Using a Route Naming Convention to Control View Access in AngularJS

AngularJS , JavaScript 1 Comment »

Suppose for a moment that you have an AngularJS single-page application, one with view routes managed with then ngRoute module, that is used by users with different roles.  A user in your company's Sales group has access to certain areas of the application, while a user in Accounting works in other parts of the application.  And there are also some areas of the application that are common to all users.

Now, you already have the navigation menu wired up so that users only see the navigation links appropriate to their user roles.  And even if a Sales user somehow ends up in a view meant for an Accounting user, the server answering the REST calls for the data powering that view is going to check the security token sent with the request and isn't going to honor that request.  But you'd still like to keep users out of UI views that aren't meant for them.

You could do a user access check at the start of each controller, or perhaps within the resolve property of each route, but that would be repetitive and it's something you could forget to do on occasion.


Introducing Sparker: A Codebase Library Management Tool Showcasing AngularJS, Protractor, and Grunt Techniques

AngularJS , Grunt , JavaScript , Web development No Comments »

Sometimes projects take on a life of their own, and you end up with something unexpected.

I set out to create an template for CRUD-focused single page AngularJS web applications, something I and perhaps my colleagues could use as a foundation for writing new applications.  But under the momentum of self-applied scope creep, what I ended up creating was a Grunt-powered codebase library management tool, with my original template concept as the first codebase of potentially multiple foundational codebases.


Lightning Talk Presentations from the Recent AngularJS DC Meetup

AngularJS 1 Comment »

Last week I participated in a series of lightning talks at the AngularJS DC Meetup, hosted by Difference Engine, and I thought I'd share the links to the slide decks and demos presented (unfortunately, the equipment recording the entire event failed, otherwise I would just share that).


Using Grunt to Concatenate Only the JavaScript/CSS Files Used in Index.html

Grunt , JavaScript , Web development 1 Comment »

One of the most common uses of the Grunt task runner is to build a deployment package out of your development code for your website or web application, and part of that build process is usually a task that concatenates the CSS and JavaScript files into singular (or at least fewer) files for optimal download.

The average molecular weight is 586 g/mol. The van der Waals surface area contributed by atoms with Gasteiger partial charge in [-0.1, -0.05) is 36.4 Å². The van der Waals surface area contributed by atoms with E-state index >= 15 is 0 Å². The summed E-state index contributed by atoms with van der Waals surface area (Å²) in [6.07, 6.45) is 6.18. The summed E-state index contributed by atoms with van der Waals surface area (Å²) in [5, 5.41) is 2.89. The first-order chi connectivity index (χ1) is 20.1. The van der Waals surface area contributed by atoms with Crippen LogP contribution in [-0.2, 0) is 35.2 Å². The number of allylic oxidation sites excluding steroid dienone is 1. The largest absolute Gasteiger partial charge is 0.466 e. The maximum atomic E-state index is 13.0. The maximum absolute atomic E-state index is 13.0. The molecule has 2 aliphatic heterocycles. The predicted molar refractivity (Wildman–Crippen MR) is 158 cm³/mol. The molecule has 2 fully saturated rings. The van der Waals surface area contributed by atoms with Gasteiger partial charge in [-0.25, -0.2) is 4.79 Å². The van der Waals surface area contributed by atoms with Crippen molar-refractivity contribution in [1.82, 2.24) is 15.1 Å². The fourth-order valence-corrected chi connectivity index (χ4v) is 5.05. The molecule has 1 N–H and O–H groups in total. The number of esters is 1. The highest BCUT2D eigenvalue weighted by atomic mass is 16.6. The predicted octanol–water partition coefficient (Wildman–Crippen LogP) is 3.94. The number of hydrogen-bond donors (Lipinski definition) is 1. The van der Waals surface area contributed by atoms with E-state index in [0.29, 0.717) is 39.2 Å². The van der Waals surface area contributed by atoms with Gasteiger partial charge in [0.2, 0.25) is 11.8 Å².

The grunt-contrib-concat Grunt plugin allows you to configure a concatenation task to target individual files or entire directories, like so:

concat: {
            js: {
                src: [ 'dev/jquery/jquery.js', 'dev/angular/services/*.js', 'dev/angular/directives/*.js' ],
                dest: '../build/combined.js',
                options: {
                    separator: ';'

The only drawback is that you have to update the task's "src" property as you add or remove CSS and JavaScript assets from your web application.

As I was playing around with Grunt on a personal project, I came to wonder: could I create a Grunt task or set of tasks that could figure out which files to concatenate based on the <link> and <script> tags in my code?  Here's what I came up with.


Angular 1.3x Makes ARIA Enhancement Simple With ngAria Module

AngularJS No Comments »

One of the JavaScript podcasts I listen to mentioned that the one of the new features in Angular 1.3x was the ngAria module.  I knew just from the name that the module had something to do with ARIA (Accessible Rich Internet Applications) but I wasn't sure what it did or how to implement it, so I decided to check it out.

Turns out using this new module is drop-dead simple.  You don't have to add any code to your markup in order to use it:  once you include the ngAria module in your Angular application, it'll automatically add and manage "aria-" attributes on your DOM elements, attributes that help screen readers understand what's going on in your application.

The folks over at have an excellent five minute video that demonstrates ngAria in action:

You can also read more about ngAria on the AngularJS documentation page on accessibility:

Frankly, I can't see a reason for not including this module in your AngularJS application if you're using Angular 1.3x.  It won't solve every accessibility issue, but it's a good starting point.